Whilst there are many tools for the assessment of welfare in livestock, there is none for camels. This study aimed therefore to pilot a method for assessing the welfare status of camels using animal-, resource- and management-based indicators at a camel market in Qatar. Adapting the AWIN protocol, data related to housing, feeding, health, and behaviour were collected at three levels: caretaker, herd, and animal. The Caretaker level was an interview exploring the caretaker’s background, experience, and routine management practices. The Herd level was a check of the herd and of the place (i.e. box/pen) where camels were kept. At the Animal level, BCS, health, and behavioral parameters were recorded from 2 animals/pens, randomly selected. The number of animals/pens varied (average: 7, range: 1–37 animals) with a total population of 528 animals. The size of the pen was variable (26–256 m2), and consequently the space allowance varied from 2.5 to 34 m2/animal. The environmental temperature was high (average: 42 °C, range: 37–50 °C) and when in the paddock there was a shelter (86%) the camels moved into the shade (313/528 animals). In all paddock, there was a water point, but the water was often not available (22%), dirty (41%), or warm (max:42.9 °C); the majority of the camels therefore drunk when clean and fresh water was offered (bucket test latency time: median =8 sec, IQR =3–40 sec). BCS varied and was rarely optimal (median =2, IQR =2–3). Most of the animals (89%, p < .001) were free of movements (1% tied, 10% hobbled). However, many animals were not free from disease (38%), injuries (5%), scars (7%), and cauterization (38%). Skin diseases were the most common health problems (28%; p < .001), followed by respiratory diseases (4%). The majority of the animals showed a good human-animal relationship (friendly, 48%, or neutral, 30%, approach; p < .001), and no stereotypes were noted. However, some animals were aggressive (6%), when they were old, in pain (2%), or distressed (8%). The caretaker came mainly from Sudan (91%; p < .001), with experience in camel handling often learned by father-son tradition (82%; p < .001) and for many of them, animal welfare was ‘treat the animals gently, feeding and watering them’. This was a preliminary study to pilot a tool to assess welfare in camels; further studies are needed to validate this tool in other camel farms worldwide.

An innovative tool for assessing welfare of camels

Laura Menchetti
Primo
;
Martina Zappaterra
Secondo
;
Leonardo Nanni Costa
Penultimo
;
Barbara Padalino
Ultimo
2021

Abstract

Whilst there are many tools for the assessment of welfare in livestock, there is none for camels. This study aimed therefore to pilot a method for assessing the welfare status of camels using animal-, resource- and management-based indicators at a camel market in Qatar. Adapting the AWIN protocol, data related to housing, feeding, health, and behaviour were collected at three levels: caretaker, herd, and animal. The Caretaker level was an interview exploring the caretaker’s background, experience, and routine management practices. The Herd level was a check of the herd and of the place (i.e. box/pen) where camels were kept. At the Animal level, BCS, health, and behavioral parameters were recorded from 2 animals/pens, randomly selected. The number of animals/pens varied (average: 7, range: 1–37 animals) with a total population of 528 animals. The size of the pen was variable (26–256 m2), and consequently the space allowance varied from 2.5 to 34 m2/animal. The environmental temperature was high (average: 42 °C, range: 37–50 °C) and when in the paddock there was a shelter (86%) the camels moved into the shade (313/528 animals). In all paddock, there was a water point, but the water was often not available (22%), dirty (41%), or warm (max:42.9 °C); the majority of the camels therefore drunk when clean and fresh water was offered (bucket test latency time: median =8 sec, IQR =3–40 sec). BCS varied and was rarely optimal (median =2, IQR =2–3). Most of the animals (89%, p < .001) were free of movements (1% tied, 10% hobbled). However, many animals were not free from disease (38%), injuries (5%), scars (7%), and cauterization (38%). Skin diseases were the most common health problems (28%; p < .001), followed by respiratory diseases (4%). The majority of the animals showed a good human-animal relationship (friendly, 48%, or neutral, 30%, approach; p < .001), and no stereotypes were noted. However, some animals were aggressive (6%), when they were old, in pain (2%), or distressed (8%). The caretaker came mainly from Sudan (91%; p < .001), with experience in camel handling often learned by father-son tradition (82%; p < .001) and for many of them, animal welfare was ‘treat the animals gently, feeding and watering them’. This was a preliminary study to pilot a tool to assess welfare in camels; further studies are needed to validate this tool in other camel farms worldwide.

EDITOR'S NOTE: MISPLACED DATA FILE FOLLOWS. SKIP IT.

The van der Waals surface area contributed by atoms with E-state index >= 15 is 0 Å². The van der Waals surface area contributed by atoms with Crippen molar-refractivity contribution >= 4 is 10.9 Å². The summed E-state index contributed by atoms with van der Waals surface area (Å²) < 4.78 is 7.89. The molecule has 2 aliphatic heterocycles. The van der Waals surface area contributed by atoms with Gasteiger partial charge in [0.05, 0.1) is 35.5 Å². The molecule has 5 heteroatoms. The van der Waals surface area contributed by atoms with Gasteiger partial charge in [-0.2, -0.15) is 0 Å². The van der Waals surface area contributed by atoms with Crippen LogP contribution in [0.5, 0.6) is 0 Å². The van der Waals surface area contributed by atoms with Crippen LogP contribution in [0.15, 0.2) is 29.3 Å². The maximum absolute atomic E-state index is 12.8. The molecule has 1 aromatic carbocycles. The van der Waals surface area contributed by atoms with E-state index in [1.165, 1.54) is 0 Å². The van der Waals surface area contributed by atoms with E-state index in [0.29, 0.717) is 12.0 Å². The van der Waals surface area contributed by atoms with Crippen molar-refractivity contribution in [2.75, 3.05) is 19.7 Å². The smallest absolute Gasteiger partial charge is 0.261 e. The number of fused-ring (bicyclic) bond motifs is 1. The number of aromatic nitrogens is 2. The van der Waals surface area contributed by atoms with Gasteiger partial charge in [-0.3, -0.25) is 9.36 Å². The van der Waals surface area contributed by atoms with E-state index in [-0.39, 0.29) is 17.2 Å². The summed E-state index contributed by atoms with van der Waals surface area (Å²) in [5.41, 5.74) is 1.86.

ASPA 24th Congress Book of Abstract
54
54
Laura Menchetti; Martina Zappaterra; Dabide Monaco; Leonardo Nanni Costa; Barbara Padalino
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Utilizza questo identificativo per citare o creare un link a questo documento: https://hdl.handle.net/11585/868812
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